A man was driving his vehicle in New York City at a speed of approximately 15 miles per hour when he saw a vehicle stopped approximately four car lengths in front of him. The man alleged that it was raining, and that his vehicle skidded when he attempted to stop his vehicle. The man’s vehicle was subsequently struck in the rear by an unidentified vehicle that fled the scene of the accident. That collision caused the man’s vehicle to cross over into the opposite lanes of traffic, directly into the path of a dairy truck which struck the man's vehicle. Another vehicle moving on the opposite lane then struck the dairy truck in the rear.
The injured man filed a suit against companies that owned the colliding vehicles to recover damages for personal injuries and injury to property. The first defendant, a diary company, moved for summary judgment dismissing the complaint, contending that the emergency doctrine applied to relieve them of liability for any injuries sustained by plaintiff in the accident. The owner of the vehicle that struck the diary truck cross-moved for summary judgment dismissing the complaint, contending that the driver’s alleged negligence did not proximately cause the plaintiff's damages. The lower court denied all defendants’ motions, reasoning that the emergency doctrine did not apply in this case. Both defendants appealed.
On appeal, the Second Department reversed the lower court’s decision. The Second Department explained that, "under the emergency doctrine, when an actor is faced with a sudden and unexpected circumstance which leaves little or no time for thought, deliberation or consideration, or causes the actor to be reasonably so disturbed that the actor must make a speedy decision without weighing alternative courses of conduct, the actor may not be negligent if the actions taken are reasonable and prudent in the emergency context." The Court further added that an emergency does not automatically absolve one from liability for his or her conduct. The standard still remains that of a reasonable person under the given circumstances. The Court held that a driver is not obligated to anticipate that a vehicle traveling in the opposite direction will cross over into oncoming traffic, and such an event constitutes a classic emergency situation, thus implicating the emergency doctrine. The same rule applies in the First Department. It should be noted, however, that the emergency doctrine is inapplicable where a defendant driver is aware of the difficult weather conditions and should have accounted for them properly.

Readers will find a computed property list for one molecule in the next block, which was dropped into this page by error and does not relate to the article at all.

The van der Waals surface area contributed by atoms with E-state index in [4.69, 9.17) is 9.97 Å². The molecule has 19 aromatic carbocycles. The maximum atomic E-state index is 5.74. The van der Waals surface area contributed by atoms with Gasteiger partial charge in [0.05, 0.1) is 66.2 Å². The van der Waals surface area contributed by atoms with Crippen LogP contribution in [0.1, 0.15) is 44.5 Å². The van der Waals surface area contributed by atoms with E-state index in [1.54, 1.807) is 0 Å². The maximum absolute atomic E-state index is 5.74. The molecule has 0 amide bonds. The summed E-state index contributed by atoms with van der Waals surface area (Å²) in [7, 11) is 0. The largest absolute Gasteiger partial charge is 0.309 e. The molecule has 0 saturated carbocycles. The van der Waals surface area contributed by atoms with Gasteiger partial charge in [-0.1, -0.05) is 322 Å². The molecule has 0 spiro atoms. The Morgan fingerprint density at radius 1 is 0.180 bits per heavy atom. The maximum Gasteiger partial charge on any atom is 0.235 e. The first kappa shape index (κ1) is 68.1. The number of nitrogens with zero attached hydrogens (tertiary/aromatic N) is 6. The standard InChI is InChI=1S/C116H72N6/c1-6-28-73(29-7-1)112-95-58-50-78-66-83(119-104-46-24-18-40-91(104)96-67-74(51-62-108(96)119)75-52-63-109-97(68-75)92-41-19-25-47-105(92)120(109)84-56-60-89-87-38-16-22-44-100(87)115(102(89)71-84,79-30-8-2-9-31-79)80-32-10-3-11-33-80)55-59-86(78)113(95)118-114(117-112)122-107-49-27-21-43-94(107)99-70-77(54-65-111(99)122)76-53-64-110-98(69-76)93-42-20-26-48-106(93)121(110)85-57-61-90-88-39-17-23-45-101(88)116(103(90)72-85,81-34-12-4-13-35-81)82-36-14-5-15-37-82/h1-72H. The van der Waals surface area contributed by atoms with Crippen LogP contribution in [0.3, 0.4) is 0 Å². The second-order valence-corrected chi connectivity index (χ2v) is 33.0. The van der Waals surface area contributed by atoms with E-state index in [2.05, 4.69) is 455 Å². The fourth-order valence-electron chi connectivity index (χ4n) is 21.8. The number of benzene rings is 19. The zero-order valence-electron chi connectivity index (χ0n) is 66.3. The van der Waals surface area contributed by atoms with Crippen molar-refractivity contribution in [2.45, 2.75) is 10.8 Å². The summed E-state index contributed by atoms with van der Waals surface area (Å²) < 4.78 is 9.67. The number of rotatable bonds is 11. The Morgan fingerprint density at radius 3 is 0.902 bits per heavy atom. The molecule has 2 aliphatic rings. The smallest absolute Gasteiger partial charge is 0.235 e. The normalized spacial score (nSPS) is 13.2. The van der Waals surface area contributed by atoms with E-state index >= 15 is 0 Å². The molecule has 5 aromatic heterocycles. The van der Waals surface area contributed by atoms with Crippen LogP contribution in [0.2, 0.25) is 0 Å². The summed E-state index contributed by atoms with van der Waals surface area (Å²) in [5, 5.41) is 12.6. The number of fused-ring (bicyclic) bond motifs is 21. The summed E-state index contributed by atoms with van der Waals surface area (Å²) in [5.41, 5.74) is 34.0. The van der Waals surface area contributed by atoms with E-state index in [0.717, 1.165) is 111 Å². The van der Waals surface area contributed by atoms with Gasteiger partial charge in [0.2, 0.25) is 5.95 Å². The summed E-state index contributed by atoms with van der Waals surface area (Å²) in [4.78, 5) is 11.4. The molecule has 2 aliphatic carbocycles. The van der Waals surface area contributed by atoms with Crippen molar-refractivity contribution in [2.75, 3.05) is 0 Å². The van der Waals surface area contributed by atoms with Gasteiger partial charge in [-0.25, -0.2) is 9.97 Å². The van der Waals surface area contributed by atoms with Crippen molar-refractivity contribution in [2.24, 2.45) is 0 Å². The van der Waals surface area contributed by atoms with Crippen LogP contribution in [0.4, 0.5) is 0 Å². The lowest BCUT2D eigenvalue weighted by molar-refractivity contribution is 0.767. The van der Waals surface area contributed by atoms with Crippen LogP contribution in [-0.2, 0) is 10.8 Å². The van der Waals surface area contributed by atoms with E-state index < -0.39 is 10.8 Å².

The Second Department held that the diary company established its entitlement to summary judgment by submitting evidence sufficient to demonstrate that its driver was faced with an emergency situation not of his own making, and that he acted reasonably in response to that emergency. In opposition, plaintiff failed to submit evidence sufficient to raise a triable issue of fact.
The Second Department also held that the second defendant, the owner of the vehicle that struck the diary truck, established its entitlement to summary judgment by submitting evidence sufficient to demonstrate that its driver did not proximately cause the plaintiff's damages. The Court reasoned that evidence showed that the vehicle never came into contact with the plaintiff's vehicle, and that its contact with the dairy truck did not cause any further impact to plaintiff or his vehicle.
Accordingly, the Second Department reversed the lower court’s decision and the complaint against those defendants was dismissed.